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FRI0016 Inhibition of chronic pain by il4-10 synerkine is superior to IL-4 or IL-10 monotherapy: a novel strategy to restrain (inflammatory) pain in rheumatic diseases
  1. N. Eijkelkamp1,
  2. S. A. Hartgring2,
  3. C. Steen-Louws3,
  4. H. Willemen1,
  5. Q.-L. Mao-Ying4,
  6. C. Heijnen4,
  7. E. Hack2,
  8. A. Kavelaars4,
  9. J. A. Van Roon3
  1. 1Lab Neuroimmunol Dev Origins of Disease
  2. 2Immunol
  3. 3Rheumatol, UMC UTRECHT, Utrecht, Netherlands
  4. 4Symptoms Research, MDAnderson Cancer Center, Houston, United States


Background Chronic pain is a major problem in many diseases, including RA and OA, arising from inflammation or structural damage. It is often associated with glial cell-mediated inflammatory responses in the spinal cord leading to enhanced pain perception (hyperalgesia), which is difficult to treat. Moreover, therapeutic options are limited. Despite the potential of IL4 and IL10 to inhibit inflammation and pain in experimental models, clinical studies were disappointing, likely due to poor bioavailability. We developed a novel option to inhibit multiple inflammatory responses by constructing an IL4/IL10 fusion protein (IL4-10 synerkine). This synerkine is a novel biologic that combines the distinct characteristics of IL4 and IL10, with an increased mass and anticipated improved bioavailability. Strong anti-inflammatory potential of the synerkine was demonstrated in human in vitro assays.

Objectives To investigate the capacity of IL4-10 synerkine to treat chronic pain induced by inflammation or nerve damage.

Methods IL4-10 synerkine, injected intrathecally (it), was tested in 3 mouse models of chronic pain. First, chronic inflammatory hyperalgesia was induced by intraplantar injection of carrageenan. Secondly, we used mice with a cell-specific reduction of ~50% in GRK2 level in microglia/macrophages (LysM-GRK2+/- mice) that develop persistent inflammatory hyperalgesia after a single intraplantar injection of IL-1b, while WT mice develop a transient hyperalgesia. Thirdly, chronic neuropathic pain was induced by spared nerve injury (SNI). Hyperalgesia was assessed by Hargreaves test to determine heat withdrawal latencies and Von Frey hairs to determine mechanical thresholds. To demonstrate surplus value of the synerkine, IL-4 and IL-10 mono and combination therapies were tested.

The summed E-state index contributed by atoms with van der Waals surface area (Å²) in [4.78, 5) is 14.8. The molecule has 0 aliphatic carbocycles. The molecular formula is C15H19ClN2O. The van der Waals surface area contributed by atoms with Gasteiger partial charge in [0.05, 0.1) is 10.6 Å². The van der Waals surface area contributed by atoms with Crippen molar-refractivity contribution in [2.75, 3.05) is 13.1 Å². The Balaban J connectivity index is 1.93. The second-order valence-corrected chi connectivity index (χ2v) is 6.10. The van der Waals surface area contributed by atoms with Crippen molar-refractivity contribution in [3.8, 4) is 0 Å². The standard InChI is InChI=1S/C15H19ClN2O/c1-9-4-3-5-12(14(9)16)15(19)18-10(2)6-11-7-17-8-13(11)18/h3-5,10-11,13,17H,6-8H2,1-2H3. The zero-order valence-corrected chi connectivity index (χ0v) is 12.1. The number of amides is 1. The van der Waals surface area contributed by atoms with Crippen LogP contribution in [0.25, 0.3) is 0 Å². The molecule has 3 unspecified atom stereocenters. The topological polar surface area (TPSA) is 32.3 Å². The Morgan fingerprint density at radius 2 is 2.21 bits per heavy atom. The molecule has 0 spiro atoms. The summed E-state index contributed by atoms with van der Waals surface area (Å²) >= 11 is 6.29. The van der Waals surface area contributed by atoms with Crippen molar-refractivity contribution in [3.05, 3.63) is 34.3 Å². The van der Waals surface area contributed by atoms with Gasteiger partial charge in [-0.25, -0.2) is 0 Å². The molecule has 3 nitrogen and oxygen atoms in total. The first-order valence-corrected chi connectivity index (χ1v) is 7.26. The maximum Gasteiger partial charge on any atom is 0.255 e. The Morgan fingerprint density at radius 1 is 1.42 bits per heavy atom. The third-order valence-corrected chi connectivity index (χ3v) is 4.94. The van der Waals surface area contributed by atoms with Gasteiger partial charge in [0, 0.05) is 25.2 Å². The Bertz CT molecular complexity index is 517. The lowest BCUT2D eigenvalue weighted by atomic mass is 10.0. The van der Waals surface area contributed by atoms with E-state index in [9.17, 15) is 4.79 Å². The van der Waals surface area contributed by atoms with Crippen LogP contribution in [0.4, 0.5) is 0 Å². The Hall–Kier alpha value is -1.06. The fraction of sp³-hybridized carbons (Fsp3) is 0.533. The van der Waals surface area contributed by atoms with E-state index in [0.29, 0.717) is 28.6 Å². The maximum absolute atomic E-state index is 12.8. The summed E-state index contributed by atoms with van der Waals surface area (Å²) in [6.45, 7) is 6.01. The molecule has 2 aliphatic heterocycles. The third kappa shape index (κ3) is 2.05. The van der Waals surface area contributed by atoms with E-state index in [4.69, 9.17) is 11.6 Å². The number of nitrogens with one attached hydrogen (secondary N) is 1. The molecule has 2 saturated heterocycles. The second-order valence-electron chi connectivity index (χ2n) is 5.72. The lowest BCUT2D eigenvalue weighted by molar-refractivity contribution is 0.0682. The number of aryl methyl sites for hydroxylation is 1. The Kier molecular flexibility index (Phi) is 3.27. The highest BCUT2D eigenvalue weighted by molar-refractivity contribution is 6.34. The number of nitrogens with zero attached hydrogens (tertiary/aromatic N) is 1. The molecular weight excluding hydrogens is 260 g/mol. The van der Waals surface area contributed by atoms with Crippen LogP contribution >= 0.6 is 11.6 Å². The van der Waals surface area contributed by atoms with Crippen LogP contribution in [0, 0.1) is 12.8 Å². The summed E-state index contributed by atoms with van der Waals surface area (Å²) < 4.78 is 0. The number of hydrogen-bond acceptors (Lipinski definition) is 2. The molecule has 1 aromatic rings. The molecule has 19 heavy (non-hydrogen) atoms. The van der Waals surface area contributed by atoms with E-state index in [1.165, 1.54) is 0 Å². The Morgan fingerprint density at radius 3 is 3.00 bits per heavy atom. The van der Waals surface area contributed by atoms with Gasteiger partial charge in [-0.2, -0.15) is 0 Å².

Results Intraplantar injection of carrageen induced profound persistent hyperalgesia in WT mice. A single it. injection of IL4-10 synerkine completely inhibited established carrageenan-induced persistent hyperalgesia (for 40, 100 and 200 ng all p<0.001) for at least 2 days. The highest dose of IL4-10 synerkine significantly inhibited hyperalgesia for 4 days (p<0.05). Injection of IL4, IL10, or a combination (100 ng) only modestly inhibited hyperalgesia (30-40%) for 1 day. It. administration of IL4-10 synerkine also dose-dependently inhibited IL-1β-induced persistent hyperalgesia in LYSM-GRK2+/- mice. Single injections of 100 ng and higher, completely prevented the development of IL-1β-induced hyperalgesia in LYSM-GRK2+/- mice (p<0.001). Moreover, it shortened the duration of transient IL-1β-induced hyperalgesia in WT mice. Interestingly, IL4-10 synerkine also inhibited mechanical hypersensitivity in the SNI neuropathic pain model, although for shorter time periods (6 hours).

Conclusions IL4-10 synerkine, next to its strong anti-inflammatory properties, also robustly relieves hyperalgesia in models for inflammatory and neuropathic pain, superior to IL4 or IL10 mono or combination therapy. These data underscore the potential of IL4-10 synerkine to inhibit immunopathology and pain in inflammatory and degenerative rheumatic diseases.

Disclosure of Interest None Declared

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